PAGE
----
A memento flown by the astronauts on the first moon landing has been recreated for the first time in commemoration of the 50th anniversary of the historic NASA mission.
Asset Marketing Services, working with the astronauts' families and Sunshine Mint, has restruck the Apollo 11 Robbins medallions using dies created from the 1969 originals. The new 50th anniversary-edition medallions are making their public sale debut on Tuesday (Aug. 14) at the American Numismatic Association World's Fair of Money in Philadelphia. They will become more widely available beginning in September.
The Robbins medallions, called such for the company that minted them for the crew, were the one unique space-flown souvenir that was created for and only available to the astronauts. First minted for the Apollo 7 mission in October 1968, the medallions were struck for each of the subsequent Apollo missions and have continued to be produced for every U.S. human spaceflight since. [Makings of Moon Landing: 50 Years Ago, Apollo 11 Was One Year From 'Giant Leap']
The medallions, which were produced in silver and gold, feature a rendering of their respective mission patch on the front and are stamped with the flight dates on the back — for example, in the case of Apollo 11, the launch date, the date of the landing on the moon and the date the crew returned to Earth. The silver medals were available for purchase by the crew and other astronauts in NASA's corps at the time. The gold medallions were limited to the mission's crew only.
Packed among the crew's personal preference kits, the medallions often become gifts for family and friends after the mission was over.
For Apollo 11, the Robbins Company of Attleboro, Massachusetts, minted three gold and 450 silver medallions. All but 10 of the silver medallions flew to the moon. (The 10 that didn't fly went missing from the crew's quarters before their launch; some of them resurfaced years later.)
As a point of interest, the Apollo 11 medallions featured the crew's intended design for their mission patch, showing an eagle approaching the surface of the moon with an olive branch in its beak. The insignia was altered before the mission to move the branch to the eagle's talons to avoid it looking too hostile, but remained as originally envisioned on the medallion.
In the decades since, the Apollo 11 Robbins medallions became prized and highly-sought after collectibles on the secondary, or collectibles, market. Examples of the silver medallions have sold in recent years between $35,000 and $50,000 each.
The dies used to mint the Apollo 11 Robbins medallions were at some point given to Neil Armstrong, the commander of the mission and the first human to step foot on the moon. Mark Armstrong, the late astronaut's son, recently provided the half-century-old dies to Asset Marketing Services for new dies to be engraved.
The new dies were modified to include additional inscriptions, "50th Anniversary" and "1969-2019," on the reverse of each new medallion. The modification ensures the new issues cannot be confused for the flown medallions.
Asset Marketing Services, through its brands ModernCoinMart and GovMint.com, will offer the 50th anniversary Apollo 11 Robbins medallions in several editions. [Should We Open Some Sealed Apollo Moon Samples?]
On Tuesday, sales began on copper and silver-plated copper editions at the World's Fair of Money. The open edition copper medallions retail for $19.95 each. The silver-plated edition, which mimic the look of the original Robbins medallions and are packaged with an embroidered Apollo 11 patch, are limited to 50,000 pieces and priced at $39.95.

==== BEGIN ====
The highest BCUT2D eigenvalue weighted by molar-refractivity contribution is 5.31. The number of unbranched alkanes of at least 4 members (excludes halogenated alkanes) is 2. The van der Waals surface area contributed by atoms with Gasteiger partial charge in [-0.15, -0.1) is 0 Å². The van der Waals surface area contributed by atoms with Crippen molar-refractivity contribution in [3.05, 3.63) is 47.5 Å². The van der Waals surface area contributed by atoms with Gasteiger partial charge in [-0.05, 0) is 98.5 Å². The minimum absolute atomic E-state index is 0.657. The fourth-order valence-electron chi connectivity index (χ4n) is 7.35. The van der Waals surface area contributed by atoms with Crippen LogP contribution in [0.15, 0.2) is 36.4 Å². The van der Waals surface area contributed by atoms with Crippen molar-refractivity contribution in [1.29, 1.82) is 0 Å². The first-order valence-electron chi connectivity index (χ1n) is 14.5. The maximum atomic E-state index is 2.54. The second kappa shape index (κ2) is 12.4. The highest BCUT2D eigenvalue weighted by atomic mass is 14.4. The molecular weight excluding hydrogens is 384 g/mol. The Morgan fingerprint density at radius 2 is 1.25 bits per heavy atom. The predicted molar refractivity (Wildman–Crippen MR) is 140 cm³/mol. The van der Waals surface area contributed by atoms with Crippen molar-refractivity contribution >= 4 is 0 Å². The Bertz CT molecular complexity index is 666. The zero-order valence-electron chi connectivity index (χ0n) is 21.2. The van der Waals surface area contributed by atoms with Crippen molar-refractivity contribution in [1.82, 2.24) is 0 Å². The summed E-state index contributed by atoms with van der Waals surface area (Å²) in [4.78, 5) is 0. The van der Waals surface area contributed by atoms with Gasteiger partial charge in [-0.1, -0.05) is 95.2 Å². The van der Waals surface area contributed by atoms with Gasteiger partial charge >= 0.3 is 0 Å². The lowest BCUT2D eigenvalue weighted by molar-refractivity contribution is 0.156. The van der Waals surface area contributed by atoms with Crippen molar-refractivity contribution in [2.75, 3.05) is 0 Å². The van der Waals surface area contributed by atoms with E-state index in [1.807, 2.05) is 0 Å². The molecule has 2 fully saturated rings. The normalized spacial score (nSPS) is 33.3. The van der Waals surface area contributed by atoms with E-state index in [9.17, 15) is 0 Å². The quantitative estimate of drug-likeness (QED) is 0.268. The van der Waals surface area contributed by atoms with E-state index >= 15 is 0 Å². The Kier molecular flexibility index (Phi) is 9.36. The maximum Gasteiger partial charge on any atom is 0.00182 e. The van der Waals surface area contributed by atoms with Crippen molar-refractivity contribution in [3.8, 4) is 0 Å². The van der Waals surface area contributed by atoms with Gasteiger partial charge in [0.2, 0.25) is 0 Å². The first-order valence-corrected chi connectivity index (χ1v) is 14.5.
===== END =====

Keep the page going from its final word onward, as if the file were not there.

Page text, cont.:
Asset Marketing Services plans to introduce additional versions, including silver and gold medallions with a finish featuring Apollo-flown metal. All four editions will be available for purchase through the ModernCoinMart website in September.
A portion of the proceeds from the sale of the 50th anniversary Apollo 11 Robbins medallions will given to charities supported by the Armstrong, Buzz Aldrin and Michael Collins' families.
"It was our goal to design the special symbolic commemorative that celebrates and gives back to the space community," said Bill Gale, Asset Marketing Services chief executive officer, in a statement. "The charitable donations from these commemorative medals are endorsed by the Apollo 11 astronauts' families."
In addition to the anniversary-edition medallions, the World's Fair of Money is also hosting an exhibit of items from the Armstrong Family Collection, as presented by the Collectibles Authentication Guaranty (CAG). The artifacts, which will be sold by Heritage Auctions beginning in November, include Armstrong's Apollo 11 flown gold Robbins medallion.
See the original die used to mint the Apollo 11 Robbins medallions at collectSPACE.com.
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Robert Pearlman is a space historian, journalist and the founder and editor of collectSPACE.com, an online publication and community devoted to space history with a particular focus on how and where space exploration intersects with pop culture. Pearlman is also a contributing writer for Space.com and co-author of "Space Stations: The Art, Science, and Reality of Working in Space” published by Smithsonian Books in 2018. He previously developed online content for the National Space Society and Apollo 11 moonwalker Buzz Aldrin, helped establish the space tourism company Space Adventures and currently serves on the History Committee of the American Astronautical Society, the advisory committee for The Mars Generation and leadership board of For All Moonkind. In 2009, he was inducted into the U.S. Space Camp Hall of Fame in Huntsville, Alabama. In 2021, he was honored by the American Astronautical Society with the Ordway Award for Sustained Excellence in Spaceflight History.